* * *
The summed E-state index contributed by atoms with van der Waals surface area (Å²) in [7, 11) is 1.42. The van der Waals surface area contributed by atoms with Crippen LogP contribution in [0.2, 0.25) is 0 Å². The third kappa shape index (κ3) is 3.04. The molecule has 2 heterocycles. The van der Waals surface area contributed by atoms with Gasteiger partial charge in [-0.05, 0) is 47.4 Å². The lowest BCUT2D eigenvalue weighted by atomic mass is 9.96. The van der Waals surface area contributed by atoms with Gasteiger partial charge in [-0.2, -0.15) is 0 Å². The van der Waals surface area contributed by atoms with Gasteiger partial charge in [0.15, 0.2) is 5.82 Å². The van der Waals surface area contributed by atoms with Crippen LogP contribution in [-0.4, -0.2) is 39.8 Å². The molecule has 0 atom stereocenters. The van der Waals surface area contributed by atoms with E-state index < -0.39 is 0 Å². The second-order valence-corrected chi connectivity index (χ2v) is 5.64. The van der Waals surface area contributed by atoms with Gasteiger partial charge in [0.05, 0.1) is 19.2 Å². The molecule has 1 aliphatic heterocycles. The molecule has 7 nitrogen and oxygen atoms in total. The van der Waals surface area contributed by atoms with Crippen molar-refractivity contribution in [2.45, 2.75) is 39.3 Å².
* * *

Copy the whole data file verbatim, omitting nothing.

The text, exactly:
The summed E-state index contributed by atoms with van der Waals surface area (Å²) in [7, 11) is 1.42. The van der Waals surface area contributed by atoms with Crippen LogP contribution in [0.2, 0.25) is 0 Å². The third kappa shape index (κ3) is 3.04. The molecule has 2 heterocycles. The van der Waals surface area contributed by atoms with Gasteiger partial charge in [-0.05, 0) is 47.4 Å². The lowest BCUT2D eigenvalue weighted by atomic mass is 9.96. The van der Waals surface area contributed by atoms with Gasteiger partial charge in [-0.2, -0.15) is 0 Å². The van der Waals surface area contributed by atoms with Gasteiger partial charge in [0.15, 0.2) is 5.82 Å². The van der Waals surface area contributed by atoms with Crippen LogP contribution in [-0.4, -0.2) is 39.8 Å². The molecule has 0 atom stereocenters. The van der Waals surface area contributed by atoms with E-state index < -0.39 is 0 Å². The second-order valence-corrected chi connectivity index (χ2v) is 5.64. The van der Waals surface area contributed by atoms with Gasteiger partial charge in [0.05, 0.1) is 19.2 Å². The molecule has 1 aliphatic heterocycles. The molecule has 7 nitrogen and oxygen atoms in total. The van der Waals surface area contributed by atoms with Crippen molar-refractivity contribution in [2.45, 2.75) is 39.3 Å².